• Czech Republic – Prague
  • Denmark – Copenhagen and Streaming Optimized
  • Estonia – Tallinn
  • Finland – Helsinki and Streaming Optimized
  • Greece – Athens
  • India – Delhi
  • Ireland – Dublin
  • Israel – Kfar Yona
  • Japan – Tokyo and Streaming Optimized
  • Hungary – Budapest
  • Lithuania – Vilnius
  • Latvia – Riga
  • Macedonia – Edrjelija
  • Moldova – Chisinau
  • Norway – Oslo
  • Luxembourg
  • Poland – Warsaw
  • Romania – Bucharest
  • Serbia – Belgrade
  • Singapore
  • Slovakia – Bratislava
  • Slovenia – Ljubljana
  • South Africa – Johannesburg
  • Sweden – Stockholm and Streaming Optimized
  • Switzerland – Zurich
  • United Arab Emirates – Dubai
  • Ukraine – Kiev

Therefore, when using these VPN servers, whenever you do an IP lookup, everything should be located in the target country (IP address, ISP, location). All servers and nodes are physically located in that country, so it’s a more authentic VPN server.

Click here to check current pricing for Private Internet Access. See our full review of the service here.

A List of Geo-Located Servers That PIA Has Available

Now let’s break down more specifically the geo-located servers that Private Internet Access offers. This means that the exit node is located in the target country, but the server through which data is routed is not. It’s usually located in a nearby country, for cost, logistical or regulatory reasons. See here for more on this.

All the following PIA servers are geo-located, meaning traffic is routed through a server in a different country, but the exit node and IP address are based in the target country:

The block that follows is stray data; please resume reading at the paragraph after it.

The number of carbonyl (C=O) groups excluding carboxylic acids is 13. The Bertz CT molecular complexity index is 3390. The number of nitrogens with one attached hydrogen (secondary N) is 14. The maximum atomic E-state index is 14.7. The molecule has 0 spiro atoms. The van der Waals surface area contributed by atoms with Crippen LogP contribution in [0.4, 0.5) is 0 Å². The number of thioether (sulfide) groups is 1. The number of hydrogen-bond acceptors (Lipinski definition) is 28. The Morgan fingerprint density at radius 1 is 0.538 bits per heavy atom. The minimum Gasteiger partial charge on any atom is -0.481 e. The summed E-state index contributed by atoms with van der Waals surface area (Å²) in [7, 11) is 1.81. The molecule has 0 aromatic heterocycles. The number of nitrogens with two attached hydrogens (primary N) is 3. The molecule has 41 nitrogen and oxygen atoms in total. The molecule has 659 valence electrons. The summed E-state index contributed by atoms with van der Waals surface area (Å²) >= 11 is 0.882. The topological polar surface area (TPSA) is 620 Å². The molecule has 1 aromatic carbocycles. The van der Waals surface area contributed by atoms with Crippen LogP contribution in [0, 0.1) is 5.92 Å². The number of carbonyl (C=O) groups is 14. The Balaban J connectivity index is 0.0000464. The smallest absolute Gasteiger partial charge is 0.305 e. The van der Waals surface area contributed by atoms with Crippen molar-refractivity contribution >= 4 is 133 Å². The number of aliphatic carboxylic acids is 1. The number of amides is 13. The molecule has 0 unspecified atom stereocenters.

• Algeria (Algiers, routed through Amsterdam)
  • Andorra (via Amsterdam)
  • Armenia (Yerevan, via Amsterdam)
  • Bahamas (Nassau, via Hong Kong)
  • Bangladesh (Dhaka, via Hong Kong)
  • Brazil, (São Paulo, via Miami)
  • Cambodia (Phnom Penh, via Singapore)
  • Chile (Santiago, via Miami)
  • China (Shenzhen, via Hong Kong)
  • Colombia (Bogota, via Miami)
  • Costa Rica (San Jose, via Miami)
  • Cyprus (Nicosia, via Romania)
  • Egypt (Cairo, via Bucharest)
  • Georgia (Tbilisi, via Amsterdam)
  • Greenland (Nuuk, via Amsterdam)
  • Indonesia (Jakarta, via Singapore)
  • Isle of Man (Douglas, via Ireland or Amsterdam)
  • Kazakhstan (Astana, via Amsterdam)
  • Liechtenstein (Vaduz, via Amsterdam)
  • Macau (via Hong Kong)
  • Malaysia (Kuala Lumpur, via Singapore)
  • Malta (Valletta, via Amsterdam)
  • Mexico (Mexico City, via Miami)
  • Monaco (via Amsterdam)
  • Mongolia (Ulaanbaatar, via Hong Kong)
  • Montenegro (Podgorica, via Amsterdam)
  • Morocco (Rabat, via Amsterdam)
  • Nigeria (Lagos, via Amsterdam)
  • Panama (Panama City, via Amsterdam)
  • Philippines (Manila, via Singapore)
  • Qatar (Doha, via Amsterdam)
  • Saudi Arabia (Riyadh, via Amsterdam)
  • Sri Lanka (Colombo, via Amsterdam)
  • Taiwan (Taipei, via Singapore)
  • Turkey (Istanbul, via Romania)
  • UAE ( Dubai, via Amsterdam)
  • Venezuela (Caracas, via Amsterdam)
  • Vietnam (Hanoi, via Singapore)
  • USA – Baltimore (via New York)
  • USA – Wilmington (via New York)
  • USA – Honolulu, Hawaii (via Los Angeles)
  • USA – Salt Lake City (via Los Angeles)

In the PIA interface, these are the ones that have the globe symbol next to them:

There’s also an option within the PIA settings to not display geo-located servers if you don’t wish to use them.

When using these servers, the location on some IP lookup tools may appear as the intermediary country, which may prevent access to certain streaming services that you might be hoping to access using the VPN server. Performance of these geo-located servers in terms of unlocking streaming services isn’t always reliable; see this article where we go into it in detail. For some websites, geo-located servers work fine and they think you are in the target country, with other websites that use more sophisticated methods, they can detect you are using a geo-located server and access will be restricted.

Where Does Private Internet Access Not Have Servers?

Here’s some notable countries where PIA does NOT currently have servers:

  • Russia
  • Belarus
  • Most African countries (only servers in Morocco, Algeria, Nigeria and Egypt)